The judiciary groaned, wiggled a toe and blinked once within the span of a week.
On May 26 The New York Times featured a story under this headline: "Radical Environmentalist Gets 9-Year Term for Actions called 'Terrorist.'"
A Federal District Court judge sentenced Chelsea D. Gerlach to nine years in prison after she was convicted of "arson and other destructive actions at an electrical transmission tower; timber research centers; a Eugene (Oregon) police station; a ski resort in Vail (Colorado); and other sites in five Western states that they viewed as threats to the environment or their mission" between 1996 and 2001.
In addition to Chelsea Gerlach, Judge Aiken sentenced Stanistas Meyerhoff to 13 years in prison for his role in the crimes, "which included setting fire to more than 30 sport utility vehicles at a dealership," and Kevin Tubbs 12 years and 7 months.
"It was your intention to scare, frighten and intimidate people and government through the very dangerous act of arson," said Judge Ann L. Aiken to Gerlach at the sentencing.
But, to what end were those actions taken? To scare, frighten and intimidate people--especially private property owners--into obeying the wish of the "activists" by not building that property, and ultimately, by ceasing to exist.
The Times article elaborates:
"The cases have provided a window into conflicts in the radical environmentalist movement about strategy and loyalty. They have also highlighted a debate over what constitutes domestic terrorism at a time law enforcement and the military, as well as public attention, have focused on the terrorism of September 11, 2001."Aye, there's the rub.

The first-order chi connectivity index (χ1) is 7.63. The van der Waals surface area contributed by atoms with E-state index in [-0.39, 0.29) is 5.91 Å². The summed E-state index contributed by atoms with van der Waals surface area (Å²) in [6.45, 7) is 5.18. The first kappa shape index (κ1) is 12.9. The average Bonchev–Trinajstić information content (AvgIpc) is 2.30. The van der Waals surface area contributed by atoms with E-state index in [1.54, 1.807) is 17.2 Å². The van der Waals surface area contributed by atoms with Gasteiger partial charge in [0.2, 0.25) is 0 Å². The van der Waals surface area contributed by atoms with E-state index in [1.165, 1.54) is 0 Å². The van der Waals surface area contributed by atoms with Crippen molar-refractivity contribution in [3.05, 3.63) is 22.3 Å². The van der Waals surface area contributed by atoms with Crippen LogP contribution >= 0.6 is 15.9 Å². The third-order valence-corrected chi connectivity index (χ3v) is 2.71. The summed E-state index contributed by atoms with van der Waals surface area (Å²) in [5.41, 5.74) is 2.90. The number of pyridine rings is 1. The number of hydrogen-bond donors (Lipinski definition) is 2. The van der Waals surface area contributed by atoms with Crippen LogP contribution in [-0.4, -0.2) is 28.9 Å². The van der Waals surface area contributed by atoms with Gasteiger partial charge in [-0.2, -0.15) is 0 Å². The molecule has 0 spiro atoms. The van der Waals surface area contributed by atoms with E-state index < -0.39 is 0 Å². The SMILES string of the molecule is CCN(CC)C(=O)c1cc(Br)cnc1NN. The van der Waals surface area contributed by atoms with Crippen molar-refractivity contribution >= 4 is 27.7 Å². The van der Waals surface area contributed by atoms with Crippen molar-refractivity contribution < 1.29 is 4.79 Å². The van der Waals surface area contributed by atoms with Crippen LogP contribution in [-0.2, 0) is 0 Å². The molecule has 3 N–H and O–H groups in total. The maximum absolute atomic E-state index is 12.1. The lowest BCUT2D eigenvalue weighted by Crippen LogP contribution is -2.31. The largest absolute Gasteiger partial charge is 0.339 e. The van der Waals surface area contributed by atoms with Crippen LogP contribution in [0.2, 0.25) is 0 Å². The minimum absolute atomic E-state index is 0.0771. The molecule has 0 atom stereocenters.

Yes, the "intentions" of the defendants were criminal in nature. And they could be labeled "terrorists," since they used terrorist methods to accomplish their ends. But apparently the destruction of property played little or no role in the judge's cogitations and in the court's convictions and sentencing.
That underscores the very low status of private property in the American judiciary today. The only person reported in the Times article who raised the subject of property was a federal assistant defender assigned to Gerlach. Speaking of her actions, Craig E. Weinerman of Portland, Oregon, said, "It was only intended to damage property."
"Defense lawyers had argued that the environmental cases were not terrorism because they did not take aim at people's lives," reported the Times.
Well, not immediately. It is doubtful that the lawyers for either the prosecution or the defense, not to mention the bench, have bothered to thoroughly examine the philosophical and moral ends of environmentalism. If they had, they might have concluded that, yes, fundamentally, and ultimately, those actions were taken against people's lives.
"Last week," goes the Times article, "Judge Aiken rejected those arguments, ruling that some of the crimes could be sentenced under the 'terrorism enhancement' classification, which can add substantial time to a prison term, if they were intended to retaliate against, coerce or intimidate the government."